From page 127...
... . His main responsibility is to coordinate all ASSAf international activities such as to maintain the bilateral and multilateral engagements with other international science academies and organizations such as the InterAcademy Medical Panel, IAP, Network of African Science Academies, African Academy of Sciences, G8 + 5, IBSA (India/Brazil/South Africa)
From page 128...
... to minimize, if not totally avoid, the confusion and panic that prevails in times of natural disasters and epidemic outbreaks that pose a serious risk to health security, the following international organizations need to be set up: 1. An international organization with units in different countries to (a)
From page 129...
... on the sources of threats to health security and protocols to mitigate threats; • Convene discussions among the appropriate agencies making them aware of current developments and on the use of investigational products in mass-casualty situations and on acceptable proof of efficacy for products where clinical trials are not ethical or are otherwise impossible; • Develop incentives for both public and private hospitals to be receiving hospitals, to stockpile antidotes and selected antitoxins and make them available to the first responders, by changing laws if needed; • To purchase appropriate personal protective equipment and expandable decontamination facilities and train emergency department personnel in their use; • Provide for state and central training initiatives with a programme to incorporate existing information on threats to health security and their preventive and treatment methods into the manuals and reference libraries of first responders, emergency departments and biotoxin control centers; and • Intensify Public Health Service efforts to organize and equip Urban Medical Response Teams and Community Response Teams, in high-risk cities and other locations, throughout the country. These measures would enhance the general ability of governments, public health authorities and the communities, to cope with mass-casualty events.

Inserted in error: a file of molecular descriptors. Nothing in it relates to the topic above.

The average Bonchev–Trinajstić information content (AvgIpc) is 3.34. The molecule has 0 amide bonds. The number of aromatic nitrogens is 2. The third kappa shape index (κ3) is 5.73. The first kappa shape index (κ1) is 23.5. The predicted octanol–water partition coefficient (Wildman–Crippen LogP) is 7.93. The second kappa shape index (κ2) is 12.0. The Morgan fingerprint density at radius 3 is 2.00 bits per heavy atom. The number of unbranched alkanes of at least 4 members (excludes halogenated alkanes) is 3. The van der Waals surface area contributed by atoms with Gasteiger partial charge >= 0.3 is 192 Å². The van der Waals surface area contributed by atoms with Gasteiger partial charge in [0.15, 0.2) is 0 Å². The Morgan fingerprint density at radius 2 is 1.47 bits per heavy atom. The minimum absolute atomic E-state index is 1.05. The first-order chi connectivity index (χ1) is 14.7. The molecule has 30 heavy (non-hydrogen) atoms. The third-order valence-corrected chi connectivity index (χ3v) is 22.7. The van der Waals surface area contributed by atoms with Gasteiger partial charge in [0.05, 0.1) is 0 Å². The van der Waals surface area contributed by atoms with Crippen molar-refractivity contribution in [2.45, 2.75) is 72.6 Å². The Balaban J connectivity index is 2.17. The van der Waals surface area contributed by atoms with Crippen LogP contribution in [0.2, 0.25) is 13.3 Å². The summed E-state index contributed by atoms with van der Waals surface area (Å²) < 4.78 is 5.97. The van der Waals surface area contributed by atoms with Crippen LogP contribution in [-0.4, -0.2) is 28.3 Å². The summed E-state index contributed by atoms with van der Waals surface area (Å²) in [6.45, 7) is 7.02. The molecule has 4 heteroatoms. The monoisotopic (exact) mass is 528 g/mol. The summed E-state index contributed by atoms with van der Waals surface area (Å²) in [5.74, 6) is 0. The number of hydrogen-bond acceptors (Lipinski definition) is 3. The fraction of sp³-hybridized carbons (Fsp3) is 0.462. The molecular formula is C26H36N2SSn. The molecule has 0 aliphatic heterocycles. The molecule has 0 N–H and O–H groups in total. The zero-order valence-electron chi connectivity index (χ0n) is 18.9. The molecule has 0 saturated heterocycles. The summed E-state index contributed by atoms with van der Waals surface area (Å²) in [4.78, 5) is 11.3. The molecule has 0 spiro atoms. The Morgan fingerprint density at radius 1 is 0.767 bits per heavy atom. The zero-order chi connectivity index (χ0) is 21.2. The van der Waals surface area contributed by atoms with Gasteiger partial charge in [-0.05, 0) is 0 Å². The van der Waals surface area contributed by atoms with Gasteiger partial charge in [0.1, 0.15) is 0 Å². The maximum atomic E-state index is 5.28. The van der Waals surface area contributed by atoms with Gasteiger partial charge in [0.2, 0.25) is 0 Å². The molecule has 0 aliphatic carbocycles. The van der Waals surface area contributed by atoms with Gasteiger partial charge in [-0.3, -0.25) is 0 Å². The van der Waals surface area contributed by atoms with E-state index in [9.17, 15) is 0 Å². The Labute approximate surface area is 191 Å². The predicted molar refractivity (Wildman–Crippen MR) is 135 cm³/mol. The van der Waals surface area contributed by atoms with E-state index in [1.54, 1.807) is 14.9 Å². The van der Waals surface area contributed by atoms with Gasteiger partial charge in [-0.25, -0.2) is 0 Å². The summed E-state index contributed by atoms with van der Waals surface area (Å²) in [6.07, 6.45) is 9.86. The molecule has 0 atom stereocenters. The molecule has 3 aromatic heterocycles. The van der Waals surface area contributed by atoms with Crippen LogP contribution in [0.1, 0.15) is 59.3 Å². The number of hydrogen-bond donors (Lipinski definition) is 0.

From page 130...
... The work has been undertaken in collaboration with a number of individuals: Animesh Roul, Society for the Study of Peace and Conflict, India; Peter Edopu and Chandré Gould of the Institute for Security ­ Studies, South Afrcia; David Friedman at the Institute for National Security ­Studies, Israel; Katsuhisa Furukawa, Rui Kotani, and Yu Sasaki at the Research Institute of Science and Technology for Society in the Japan Science and Technology Agency; Heide Hackmann, Laura van Veenendaal, and Rudie Trienes of the Royal Netherlands Academy of Arts and Sciences; Mari Linnapuomi of the Finnish Ministry for Foreign Affairs; ­Serhiy Komisarenko of the National Academy of Sciences of Ukraine; Silvia Cucovaz of the Argentinean National Intelligence School; Paula Austin of Sandia National Laboratories, United States; Christian Enemark of the Centre for International Security Studies at the University of Sydney, Australia; and Thomas Egwang of Med Biotech Laboratories and the Ugandan National Academy of Sciences.  Through this work we are developing a novel research method for engaging with practicing scientists about emerging areas of societal discussion. We have also produced interactive educational material, in part, in collaboration with Marie Chevrier (University of Texas at Dallas)
From page 131...
... Animesh Roul Society for the Study of Peace and Conflict, India Animesh Roul is involved as India coordinator in a Sloan Foundation funded "biosecurity" project under Professors Brian Rappert and Malcolm Dando, referenced above. In India, he is also involved in issues relating to bioterrorism and emerging and reemerging infectious diseases and their sociological impact. Lajos Rózsa The Hungarian Academy of Sciences, Hungary A Drug Weapon Research Program (1962-1972)
From page 132...
... As president-elect of the International Union of Microbiological Societies (IUMS) and chair of the IUMS Public Policy Committee he
From page 133...
... New emerging and reemerging infectious diseases have taken at the same time a significant toll on many countries and populations. Biotechnology and environmental science issues have also had significant impact.
From page 134...
... The Global Health and Security Initiative, a project of the Nuclear Threat Initiative (NTI) , is working around the world to address the complex and multifaceted risks posed by biological agents.
From page 135...